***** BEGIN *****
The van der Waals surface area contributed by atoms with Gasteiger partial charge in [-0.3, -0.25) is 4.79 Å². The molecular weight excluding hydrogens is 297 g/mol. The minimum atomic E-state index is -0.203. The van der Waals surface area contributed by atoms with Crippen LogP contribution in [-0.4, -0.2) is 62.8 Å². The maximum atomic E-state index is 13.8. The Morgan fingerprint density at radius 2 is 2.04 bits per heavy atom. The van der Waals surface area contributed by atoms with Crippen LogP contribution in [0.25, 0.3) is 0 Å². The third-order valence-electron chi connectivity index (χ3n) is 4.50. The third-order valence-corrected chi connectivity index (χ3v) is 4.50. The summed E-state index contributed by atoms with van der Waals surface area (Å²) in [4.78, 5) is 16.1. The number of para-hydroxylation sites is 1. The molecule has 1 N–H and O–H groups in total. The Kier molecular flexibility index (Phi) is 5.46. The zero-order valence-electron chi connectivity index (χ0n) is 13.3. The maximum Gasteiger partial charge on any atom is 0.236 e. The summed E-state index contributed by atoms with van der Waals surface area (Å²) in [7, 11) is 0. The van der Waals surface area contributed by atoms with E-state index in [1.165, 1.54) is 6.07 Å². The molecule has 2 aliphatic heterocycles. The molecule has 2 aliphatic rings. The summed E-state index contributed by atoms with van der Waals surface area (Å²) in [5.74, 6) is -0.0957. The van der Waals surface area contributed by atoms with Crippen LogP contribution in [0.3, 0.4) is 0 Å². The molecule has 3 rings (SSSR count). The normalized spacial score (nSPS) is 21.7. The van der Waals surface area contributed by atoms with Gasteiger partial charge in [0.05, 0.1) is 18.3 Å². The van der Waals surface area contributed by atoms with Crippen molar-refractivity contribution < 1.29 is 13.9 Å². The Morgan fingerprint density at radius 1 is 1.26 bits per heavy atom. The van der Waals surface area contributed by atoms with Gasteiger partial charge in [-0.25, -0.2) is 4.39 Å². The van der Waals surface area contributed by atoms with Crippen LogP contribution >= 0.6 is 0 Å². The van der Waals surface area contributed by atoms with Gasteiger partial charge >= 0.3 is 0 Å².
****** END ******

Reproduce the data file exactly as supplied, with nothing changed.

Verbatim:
The van der Waals surface area contributed by atoms with Gasteiger partial charge in [-0.3, -0.25) is 4.79 Å². The molecular weight excluding hydrogens is 297 g/mol. The minimum atomic E-state index is -0.203. The van der Waals surface area contributed by atoms with Crippen LogP contribution in [-0.4, -0.2) is 62.8 Å². The maximum atomic E-state index is 13.8. The Morgan fingerprint density at radius 2 is 2.04 bits per heavy atom. The van der Waals surface area contributed by atoms with Crippen LogP contribution in [0.25, 0.3) is 0 Å². The third-order valence-electron chi connectivity index (χ3n) is 4.50. The third-order valence-corrected chi connectivity index (χ3v) is 4.50. The summed E-state index contributed by atoms with van der Waals surface area (Å²) in [4.78, 5) is 16.1. The number of para-hydroxylation sites is 1. The molecule has 1 N–H and O–H groups in total. The Kier molecular flexibility index (Phi) is 5.46. The zero-order valence-electron chi connectivity index (χ0n) is 13.3. The maximum Gasteiger partial charge on any atom is 0.236 e. The summed E-state index contributed by atoms with van der Waals surface area (Å²) in [7, 11) is 0. The van der Waals surface area contributed by atoms with E-state index in [1.165, 1.54) is 6.07 Å². The molecule has 2 aliphatic heterocycles. The molecule has 2 aliphatic rings. The summed E-state index contributed by atoms with van der Waals surface area (Å²) in [5.74, 6) is -0.0957. The van der Waals surface area contributed by atoms with Crippen LogP contribution in [0.3, 0.4) is 0 Å². The molecule has 3 rings (SSSR count). The normalized spacial score (nSPS) is 21.7. The van der Waals surface area contributed by atoms with Gasteiger partial charge in [0.05, 0.1) is 18.3 Å². The van der Waals surface area contributed by atoms with Crippen molar-refractivity contribution < 1.29 is 13.9 Å². The Morgan fingerprint density at radius 1 is 1.26 bits per heavy atom. The van der Waals surface area contributed by atoms with Gasteiger partial charge in [-0.25, -0.2) is 4.39 Å². The van der Waals surface area contributed by atoms with Crippen LogP contribution >= 0.6 is 0 Å². The van der Waals surface area contributed by atoms with Gasteiger partial charge >= 0.3 is 0 Å².